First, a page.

By Cheranka Mendis
Our office is filled with the wonderful fragrance of Christmas thanks to the seven-foot tree that stands in a basket wrapped in bright green paper and showered with baubles, tinsel, funny ornaments that resemble Vesak lanterns, and bits and pieces of Christmas decorations from the previous years. Walking into office has never felt as good as it does right now, with the all-embracing scent of the cypress tree greeting us every morning.
Having being the first customers to purchase a tree from the vendors who line up along the Viharamahadevi Park pavement opposite Town Hall every year in December, it was only fitting that we explored the stories that lie behind the trees decorating many homes in the country.
All the way to Colombo
Hailing from Bandarawela, each of these vendors bring close to 900 trees to Colombo hoping to sell them to those who cherish the traditional Christmas spirit. Although the artificial trees have caught up in the city and many invest in them hoping for a longer term use, people still come looking for the smaller branches of the cypress to be entwined with the artificial tree to get that special Christmas fragrance.
Gunathilaka, Jayathilaka and Eedearathna are three of the 15 or so vendors who have set-up temporary shelter on the pavement for the next few days. Having brought their goods to town on Thursday, the three are now hoping to sell as many Christmas trees as possible within the next few days.
“We have been doing this for almost 25 years,” Gunathilaka said. “It is a fever I have, selling these cypress trees. If I planted potatoes in the one-and-a-half acres on which I plant these trees, it is likely that I would get better money as the production cycle is three times a year.”
Better use of land
His friend Eedearathna, with whom he shares a tent during his stay in town, added that the trees spoil the soil for any other plant cultivation. “It takes only two years for the cypress trees to come up to a cutting stage for commercial purpose. Cypress trees harm the soil. However, it takes more than 10 years for the soil to accept another plant for successful cultivation,” he said.
Gunathilaka is one of the few who owns his own land to cultivate cypress trees. He stated that he has 1,000 plants ready to be cut in 2013, 900 for 2014 and another 200 ready to be cut even this year.
Both entered the trade when they accompanied a family member years ago on a trip to Colombo for the same purpose. “This is how it works anyway. We bring someone to help, and next year he brings his own lot of trees.” He is a farmer by profession while Eedearathna is an Ayurvedic doctor specialising in snake bites.
World’s end and delayed trips
This year, they brought the trees to Colombo a bit later than they normally do. The reason? The much-anticipated end of the world. “I don’t know miss,” Gunathilaka said. “Everyone was talking about this end of the world so we also decided to come in only at the last minute. Since I have been coming here for so long, I thought even if the end comes, I’ll be doing what I love and decided to come here.”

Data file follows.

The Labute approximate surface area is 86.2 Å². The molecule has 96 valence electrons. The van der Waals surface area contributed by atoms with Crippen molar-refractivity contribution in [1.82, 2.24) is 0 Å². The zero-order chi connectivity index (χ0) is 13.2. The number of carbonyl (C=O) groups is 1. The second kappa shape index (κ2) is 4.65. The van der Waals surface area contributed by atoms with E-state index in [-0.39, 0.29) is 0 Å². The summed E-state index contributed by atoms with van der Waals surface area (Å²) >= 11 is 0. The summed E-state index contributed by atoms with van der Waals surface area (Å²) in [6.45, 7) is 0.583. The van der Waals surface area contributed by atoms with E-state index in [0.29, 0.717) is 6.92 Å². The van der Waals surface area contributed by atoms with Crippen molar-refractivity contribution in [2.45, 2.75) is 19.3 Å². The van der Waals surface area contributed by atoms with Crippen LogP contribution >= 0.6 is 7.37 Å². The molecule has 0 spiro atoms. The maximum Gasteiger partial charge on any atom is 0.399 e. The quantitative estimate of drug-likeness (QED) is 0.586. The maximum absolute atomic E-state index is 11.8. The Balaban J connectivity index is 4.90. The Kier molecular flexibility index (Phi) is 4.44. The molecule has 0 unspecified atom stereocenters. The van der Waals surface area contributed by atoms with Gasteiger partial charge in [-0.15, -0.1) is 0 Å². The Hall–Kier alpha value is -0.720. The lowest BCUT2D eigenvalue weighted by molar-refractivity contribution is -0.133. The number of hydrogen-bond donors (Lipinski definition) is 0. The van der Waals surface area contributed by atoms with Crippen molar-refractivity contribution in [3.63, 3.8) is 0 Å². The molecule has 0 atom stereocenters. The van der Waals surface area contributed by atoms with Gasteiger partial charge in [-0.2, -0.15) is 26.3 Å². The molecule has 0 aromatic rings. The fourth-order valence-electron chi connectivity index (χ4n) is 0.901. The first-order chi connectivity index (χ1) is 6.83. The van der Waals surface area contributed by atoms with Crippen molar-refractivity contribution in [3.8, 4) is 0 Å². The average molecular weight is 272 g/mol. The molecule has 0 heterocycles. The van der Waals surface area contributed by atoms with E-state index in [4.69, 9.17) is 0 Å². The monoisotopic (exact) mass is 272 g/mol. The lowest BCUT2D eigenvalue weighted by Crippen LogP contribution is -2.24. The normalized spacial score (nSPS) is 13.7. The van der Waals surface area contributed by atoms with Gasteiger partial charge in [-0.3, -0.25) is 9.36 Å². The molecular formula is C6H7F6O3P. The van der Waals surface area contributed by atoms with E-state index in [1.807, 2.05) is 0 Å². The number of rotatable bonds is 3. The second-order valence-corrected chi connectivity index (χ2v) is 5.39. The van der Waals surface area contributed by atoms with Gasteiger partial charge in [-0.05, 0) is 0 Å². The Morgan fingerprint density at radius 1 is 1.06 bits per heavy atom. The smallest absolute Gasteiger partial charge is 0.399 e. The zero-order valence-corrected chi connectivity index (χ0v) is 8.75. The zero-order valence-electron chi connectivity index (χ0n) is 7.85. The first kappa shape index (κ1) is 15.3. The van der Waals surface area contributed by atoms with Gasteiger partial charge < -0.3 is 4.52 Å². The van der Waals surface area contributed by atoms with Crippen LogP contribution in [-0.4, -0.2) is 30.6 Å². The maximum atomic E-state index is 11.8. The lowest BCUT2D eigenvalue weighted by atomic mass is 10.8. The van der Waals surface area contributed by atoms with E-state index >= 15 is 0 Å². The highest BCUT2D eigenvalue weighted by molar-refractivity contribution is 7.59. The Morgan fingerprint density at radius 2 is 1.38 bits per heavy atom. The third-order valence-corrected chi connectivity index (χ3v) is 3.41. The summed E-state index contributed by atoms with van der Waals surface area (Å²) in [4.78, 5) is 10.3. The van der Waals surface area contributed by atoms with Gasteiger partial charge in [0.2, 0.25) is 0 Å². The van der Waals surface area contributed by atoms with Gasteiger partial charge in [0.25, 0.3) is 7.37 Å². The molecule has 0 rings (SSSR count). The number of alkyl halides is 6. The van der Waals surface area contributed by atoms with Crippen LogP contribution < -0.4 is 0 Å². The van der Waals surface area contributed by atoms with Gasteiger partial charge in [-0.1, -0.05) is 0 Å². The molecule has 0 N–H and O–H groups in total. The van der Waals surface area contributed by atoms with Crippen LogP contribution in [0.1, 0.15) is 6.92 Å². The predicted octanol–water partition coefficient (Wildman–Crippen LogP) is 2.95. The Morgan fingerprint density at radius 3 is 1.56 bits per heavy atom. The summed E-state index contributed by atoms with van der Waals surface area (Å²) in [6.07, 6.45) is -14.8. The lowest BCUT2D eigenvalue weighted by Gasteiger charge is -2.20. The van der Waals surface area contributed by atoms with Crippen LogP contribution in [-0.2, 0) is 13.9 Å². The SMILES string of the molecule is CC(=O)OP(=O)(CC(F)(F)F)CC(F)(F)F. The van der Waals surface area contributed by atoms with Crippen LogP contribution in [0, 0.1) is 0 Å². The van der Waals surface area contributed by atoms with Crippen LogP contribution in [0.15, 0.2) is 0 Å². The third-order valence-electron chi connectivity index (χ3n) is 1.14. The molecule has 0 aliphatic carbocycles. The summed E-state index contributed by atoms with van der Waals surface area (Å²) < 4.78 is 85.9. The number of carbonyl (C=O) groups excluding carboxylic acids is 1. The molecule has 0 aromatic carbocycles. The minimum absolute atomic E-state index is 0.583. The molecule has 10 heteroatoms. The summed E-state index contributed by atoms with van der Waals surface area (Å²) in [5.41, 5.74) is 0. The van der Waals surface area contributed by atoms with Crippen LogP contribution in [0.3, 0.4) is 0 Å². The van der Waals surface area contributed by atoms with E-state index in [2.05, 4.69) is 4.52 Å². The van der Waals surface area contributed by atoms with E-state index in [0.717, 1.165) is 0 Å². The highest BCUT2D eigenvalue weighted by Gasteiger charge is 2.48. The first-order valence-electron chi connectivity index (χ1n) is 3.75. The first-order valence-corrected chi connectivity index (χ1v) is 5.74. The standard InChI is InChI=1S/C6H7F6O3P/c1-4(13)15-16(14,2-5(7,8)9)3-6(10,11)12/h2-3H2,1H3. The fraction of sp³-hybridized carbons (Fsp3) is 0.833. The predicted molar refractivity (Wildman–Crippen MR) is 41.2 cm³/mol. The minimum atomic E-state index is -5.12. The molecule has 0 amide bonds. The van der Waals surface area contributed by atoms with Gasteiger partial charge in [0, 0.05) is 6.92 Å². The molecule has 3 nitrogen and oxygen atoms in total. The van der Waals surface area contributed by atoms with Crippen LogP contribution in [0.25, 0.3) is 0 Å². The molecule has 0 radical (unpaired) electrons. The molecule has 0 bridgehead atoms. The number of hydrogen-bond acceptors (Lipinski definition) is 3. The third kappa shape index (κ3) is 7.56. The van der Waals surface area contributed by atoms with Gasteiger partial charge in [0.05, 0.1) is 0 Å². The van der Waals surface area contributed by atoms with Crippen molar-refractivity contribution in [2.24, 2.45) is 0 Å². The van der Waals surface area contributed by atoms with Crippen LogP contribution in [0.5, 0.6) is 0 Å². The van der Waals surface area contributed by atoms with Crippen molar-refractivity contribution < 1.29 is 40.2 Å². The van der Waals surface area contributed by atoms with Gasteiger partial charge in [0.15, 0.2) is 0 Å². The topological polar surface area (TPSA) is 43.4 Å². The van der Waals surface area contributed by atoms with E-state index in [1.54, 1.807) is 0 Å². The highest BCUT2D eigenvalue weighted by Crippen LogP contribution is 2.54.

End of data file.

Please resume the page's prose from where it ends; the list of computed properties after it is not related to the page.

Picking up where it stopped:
Another vendor there, who wished to remain anonymous for his son’s benefit, stated that more often than not, the vendors make a loss by selling cypress trees. With his school-going son in tow, this vendor expressed that the costs are high, sometimes unbearably so.
“It costs close to Rs. 35,000 to bring the trees here. In addition we have to pay Rs. 172.50 to obtain the permit to bring down the trees, another Rs. 35 for each of the plants we bring, and then we have to buy the plants from the estates for Rs. 700 upwards.” Having brought close to 500 plants (35x500 = 17,500) it cost him close to Rs. 52,700 to bring the plants to Colombo, excluding the buying costs of cypress.
Gunathilaka, in addition to these costs, also has to pay the helpers he brings Rs. 500 per day over and above the cost for food, etc.
Where’s the Christmas spirit?
“People come and bargain. Some even say that they will come and pick up the trees on the morning of 25 Decmeber. We leave on the night of 24 December. These are not people who don’t have money. They don’t understand our plight and buy the smaller ones for Rs. 700 or less even,” they said. “It is heartbreaking when we have to go back on 25 December with a loss.”
There are also other issues such as Grama Sevakas using other people’s permits to bring their own trees to Colombo. “Most are helpful. Some just like to get by with the least cost, so some are left helpless,” Gunathilaka said, talking of his friend who is still awaiting his paid permit to bring down his trees.
He added: “We are all Buddhists and Hindus here. We don’t celebrate Christmas back at home, but it is always nice to take something back. What we earn we utilise to plant or for essentials at home, like building a bathroom. It would be nice if people who come in big cars and live in big houses understood this.”
Pix by Lasantha Kumara